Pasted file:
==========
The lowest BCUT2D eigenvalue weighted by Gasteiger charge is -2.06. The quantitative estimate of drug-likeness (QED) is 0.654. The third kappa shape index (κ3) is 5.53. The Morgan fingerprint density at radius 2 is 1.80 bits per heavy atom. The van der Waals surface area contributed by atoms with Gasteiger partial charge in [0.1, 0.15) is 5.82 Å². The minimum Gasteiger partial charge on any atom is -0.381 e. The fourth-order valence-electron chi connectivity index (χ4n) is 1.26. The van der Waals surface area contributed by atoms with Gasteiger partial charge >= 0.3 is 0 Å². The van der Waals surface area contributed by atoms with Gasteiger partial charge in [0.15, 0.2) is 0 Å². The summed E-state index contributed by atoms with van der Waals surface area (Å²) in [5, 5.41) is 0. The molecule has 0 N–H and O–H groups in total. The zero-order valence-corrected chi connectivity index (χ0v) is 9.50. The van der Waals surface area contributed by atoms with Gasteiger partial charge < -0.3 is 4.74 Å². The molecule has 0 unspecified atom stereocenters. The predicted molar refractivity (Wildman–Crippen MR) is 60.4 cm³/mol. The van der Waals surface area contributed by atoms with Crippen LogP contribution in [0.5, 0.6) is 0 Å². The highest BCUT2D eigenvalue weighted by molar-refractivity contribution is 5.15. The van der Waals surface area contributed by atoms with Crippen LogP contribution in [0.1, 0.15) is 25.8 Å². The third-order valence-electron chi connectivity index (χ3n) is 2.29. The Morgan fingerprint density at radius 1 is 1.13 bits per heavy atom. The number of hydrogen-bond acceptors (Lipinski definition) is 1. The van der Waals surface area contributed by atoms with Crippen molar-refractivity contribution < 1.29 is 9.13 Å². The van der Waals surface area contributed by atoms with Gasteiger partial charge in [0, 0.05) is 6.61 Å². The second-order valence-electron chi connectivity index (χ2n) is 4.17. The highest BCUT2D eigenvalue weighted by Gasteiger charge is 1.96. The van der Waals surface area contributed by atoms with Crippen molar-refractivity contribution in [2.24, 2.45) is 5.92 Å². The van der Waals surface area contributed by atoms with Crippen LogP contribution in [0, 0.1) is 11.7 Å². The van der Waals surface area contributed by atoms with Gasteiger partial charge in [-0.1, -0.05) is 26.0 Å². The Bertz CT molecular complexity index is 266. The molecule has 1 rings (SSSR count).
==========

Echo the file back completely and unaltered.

The lowest BCUT2D eigenvalue weighted by Gasteiger charge is -2.06. The quantitative estimate of drug-likeness (QED) is 0.654. The third kappa shape index (κ3) is 5.53. The Morgan fingerprint density at radius 2 is 1.80 bits per heavy atom. The van der Waals surface area contributed by atoms with Gasteiger partial charge in [0.1, 0.15) is 5.82 Å². The minimum Gasteiger partial charge on any atom is -0.381 e. The fourth-order valence-electron chi connectivity index (χ4n) is 1.26. The van der Waals surface area contributed by atoms with Gasteiger partial charge >= 0.3 is 0 Å². The van der Waals surface area contributed by atoms with Gasteiger partial charge in [0.15, 0.2) is 0 Å². The summed E-state index contributed by atoms with van der Waals surface area (Å²) in [5, 5.41) is 0. The molecule has 0 N–H and O–H groups in total. The zero-order valence-corrected chi connectivity index (χ0v) is 9.50. The van der Waals surface area contributed by atoms with Gasteiger partial charge < -0.3 is 4.74 Å². The molecule has 0 unspecified atom stereocenters. The predicted molar refractivity (Wildman–Crippen MR) is 60.4 cm³/mol. The van der Waals surface area contributed by atoms with Crippen LogP contribution in [0.5, 0.6) is 0 Å². The highest BCUT2D eigenvalue weighted by molar-refractivity contribution is 5.15. The van der Waals surface area contributed by atoms with Crippen LogP contribution in [0.1, 0.15) is 25.8 Å². The third-order valence-electron chi connectivity index (χ3n) is 2.29. The Morgan fingerprint density at radius 1 is 1.13 bits per heavy atom. The number of hydrogen-bond acceptors (Lipinski definition) is 1. The van der Waals surface area contributed by atoms with Crippen molar-refractivity contribution < 1.29 is 9.13 Å². The van der Waals surface area contributed by atoms with Gasteiger partial charge in [0, 0.05) is 6.61 Å². The second-order valence-electron chi connectivity index (χ2n) is 4.17. The highest BCUT2D eigenvalue weighted by Gasteiger charge is 1.96. The van der Waals surface area contributed by atoms with Crippen molar-refractivity contribution in [2.24, 2.45) is 5.92 Å². The van der Waals surface area contributed by atoms with Crippen LogP contribution in [0, 0.1) is 11.7 Å². The van der Waals surface area contributed by atoms with Gasteiger partial charge in [-0.1, -0.05) is 26.0 Å². The Bertz CT molecular complexity index is 266. The molecule has 1 rings (SSSR count).